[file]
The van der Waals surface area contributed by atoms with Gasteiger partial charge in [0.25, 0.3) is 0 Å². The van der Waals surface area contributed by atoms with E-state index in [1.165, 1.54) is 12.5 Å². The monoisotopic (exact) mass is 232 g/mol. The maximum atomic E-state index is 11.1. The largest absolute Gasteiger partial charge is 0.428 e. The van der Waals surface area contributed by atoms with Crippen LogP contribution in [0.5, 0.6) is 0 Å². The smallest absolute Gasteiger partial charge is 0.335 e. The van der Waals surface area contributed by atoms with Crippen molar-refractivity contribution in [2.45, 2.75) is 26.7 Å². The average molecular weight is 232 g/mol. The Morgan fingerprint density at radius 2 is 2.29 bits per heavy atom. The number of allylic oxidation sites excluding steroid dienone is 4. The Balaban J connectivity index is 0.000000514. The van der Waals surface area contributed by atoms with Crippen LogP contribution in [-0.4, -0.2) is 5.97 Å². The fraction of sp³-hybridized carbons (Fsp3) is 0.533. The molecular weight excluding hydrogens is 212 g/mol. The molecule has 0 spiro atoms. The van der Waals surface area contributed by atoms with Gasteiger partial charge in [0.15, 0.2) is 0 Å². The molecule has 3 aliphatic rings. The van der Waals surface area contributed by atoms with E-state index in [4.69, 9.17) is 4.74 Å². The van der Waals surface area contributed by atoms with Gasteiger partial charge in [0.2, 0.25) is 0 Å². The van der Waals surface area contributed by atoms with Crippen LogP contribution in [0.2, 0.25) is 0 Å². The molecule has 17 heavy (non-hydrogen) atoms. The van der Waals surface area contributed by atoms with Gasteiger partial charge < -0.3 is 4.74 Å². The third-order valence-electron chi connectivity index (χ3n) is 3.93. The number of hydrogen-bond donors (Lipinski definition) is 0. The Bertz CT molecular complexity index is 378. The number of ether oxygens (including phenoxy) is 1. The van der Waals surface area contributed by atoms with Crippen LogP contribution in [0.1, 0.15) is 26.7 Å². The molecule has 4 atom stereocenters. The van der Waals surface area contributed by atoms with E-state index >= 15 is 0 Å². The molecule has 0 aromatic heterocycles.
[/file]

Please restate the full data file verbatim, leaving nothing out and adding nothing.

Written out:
The van der Waals surface area contributed by atoms with Gasteiger partial charge in [0.25, 0.3) is 0 Å². The van der Waals surface area contributed by atoms with E-state index in [1.165, 1.54) is 12.5 Å². The monoisotopic (exact) mass is 232 g/mol. The maximum atomic E-state index is 11.1. The largest absolute Gasteiger partial charge is 0.428 e. The van der Waals surface area contributed by atoms with Crippen LogP contribution in [0.5, 0.6) is 0 Å². The smallest absolute Gasteiger partial charge is 0.335 e. The van der Waals surface area contributed by atoms with Crippen molar-refractivity contribution in [2.45, 2.75) is 26.7 Å². The average molecular weight is 232 g/mol. The Morgan fingerprint density at radius 2 is 2.29 bits per heavy atom. The number of allylic oxidation sites excluding steroid dienone is 4. The Balaban J connectivity index is 0.000000514. The van der Waals surface area contributed by atoms with Crippen LogP contribution in [-0.4, -0.2) is 5.97 Å². The fraction of sp³-hybridized carbons (Fsp3) is 0.533. The molecular weight excluding hydrogens is 212 g/mol. The molecule has 0 spiro atoms. The van der Waals surface area contributed by atoms with Gasteiger partial charge in [0.15, 0.2) is 0 Å². The molecule has 3 aliphatic rings. The van der Waals surface area contributed by atoms with E-state index in [4.69, 9.17) is 4.74 Å². The van der Waals surface area contributed by atoms with Gasteiger partial charge in [0.2, 0.25) is 0 Å². The van der Waals surface area contributed by atoms with Crippen LogP contribution in [0.2, 0.25) is 0 Å². The molecule has 17 heavy (non-hydrogen) atoms. The van der Waals surface area contributed by atoms with Gasteiger partial charge < -0.3 is 4.74 Å². The third-order valence-electron chi connectivity index (χ3n) is 3.93. The number of hydrogen-bond donors (Lipinski definition) is 0. The Bertz CT molecular complexity index is 378. The number of ether oxygens (including phenoxy) is 1. The van der Waals surface area contributed by atoms with Crippen LogP contribution in [0.1, 0.15) is 26.7 Å². The molecule has 4 atom stereocenters. The van der Waals surface area contributed by atoms with E-state index >= 15 is 0 Å². The molecule has 0 aromatic heterocycles.